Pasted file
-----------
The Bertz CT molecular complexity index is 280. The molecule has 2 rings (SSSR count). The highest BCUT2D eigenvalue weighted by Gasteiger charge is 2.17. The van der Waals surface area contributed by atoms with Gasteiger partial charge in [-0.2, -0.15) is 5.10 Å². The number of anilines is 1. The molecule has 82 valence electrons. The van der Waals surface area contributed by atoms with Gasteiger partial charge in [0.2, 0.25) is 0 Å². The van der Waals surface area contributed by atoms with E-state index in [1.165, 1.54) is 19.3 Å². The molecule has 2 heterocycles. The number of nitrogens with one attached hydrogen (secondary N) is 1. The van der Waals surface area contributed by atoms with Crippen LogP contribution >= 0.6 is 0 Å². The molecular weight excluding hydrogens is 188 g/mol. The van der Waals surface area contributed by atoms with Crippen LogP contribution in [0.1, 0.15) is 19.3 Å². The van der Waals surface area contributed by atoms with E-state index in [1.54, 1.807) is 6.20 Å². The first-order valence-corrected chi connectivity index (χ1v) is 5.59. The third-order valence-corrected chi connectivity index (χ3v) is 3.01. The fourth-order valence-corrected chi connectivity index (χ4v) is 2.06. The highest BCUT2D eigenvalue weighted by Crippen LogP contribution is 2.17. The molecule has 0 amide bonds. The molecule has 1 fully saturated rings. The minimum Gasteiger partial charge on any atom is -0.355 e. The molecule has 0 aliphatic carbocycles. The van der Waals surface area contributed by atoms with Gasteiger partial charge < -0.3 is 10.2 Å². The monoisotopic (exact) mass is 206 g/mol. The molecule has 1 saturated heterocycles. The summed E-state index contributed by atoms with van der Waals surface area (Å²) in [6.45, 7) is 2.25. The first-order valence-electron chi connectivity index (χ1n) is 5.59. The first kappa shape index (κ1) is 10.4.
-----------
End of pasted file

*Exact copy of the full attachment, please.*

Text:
The Bertz CT molecular complexity index is 280. The molecule has 2 rings (SSSR count). The highest BCUT2D eigenvalue weighted by Gasteiger charge is 2.17. The van der Waals surface area contributed by atoms with Gasteiger partial charge in [-0.2, -0.15) is 5.10 Å². The number of anilines is 1. The molecule has 82 valence electrons. The van der Waals surface area contributed by atoms with Gasteiger partial charge in [0.2, 0.25) is 0 Å². The van der Waals surface area contributed by atoms with E-state index in [1.165, 1.54) is 19.3 Å². The molecule has 2 heterocycles. The number of nitrogens with one attached hydrogen (secondary N) is 1. The van der Waals surface area contributed by atoms with Crippen LogP contribution >= 0.6 is 0 Å². The molecular weight excluding hydrogens is 188 g/mol. The van der Waals surface area contributed by atoms with Crippen LogP contribution in [0.1, 0.15) is 19.3 Å². The van der Waals surface area contributed by atoms with E-state index in [1.54, 1.807) is 6.20 Å². The first-order valence-corrected chi connectivity index (χ1v) is 5.59. The third-order valence-corrected chi connectivity index (χ3v) is 3.01. The fourth-order valence-corrected chi connectivity index (χ4v) is 2.06. The highest BCUT2D eigenvalue weighted by Crippen LogP contribution is 2.17. The molecule has 0 amide bonds. The molecule has 1 fully saturated rings. The minimum Gasteiger partial charge on any atom is -0.355 e. The molecule has 0 aliphatic carbocycles. The van der Waals surface area contributed by atoms with Gasteiger partial charge < -0.3 is 10.2 Å². The monoisotopic (exact) mass is 206 g/mol. The molecule has 1 saturated heterocycles. The summed E-state index contributed by atoms with van der Waals surface area (Å²) in [6.45, 7) is 2.25. The first-order valence-electron chi connectivity index (χ1n) is 5.59. The first kappa shape index (κ1) is 10.4.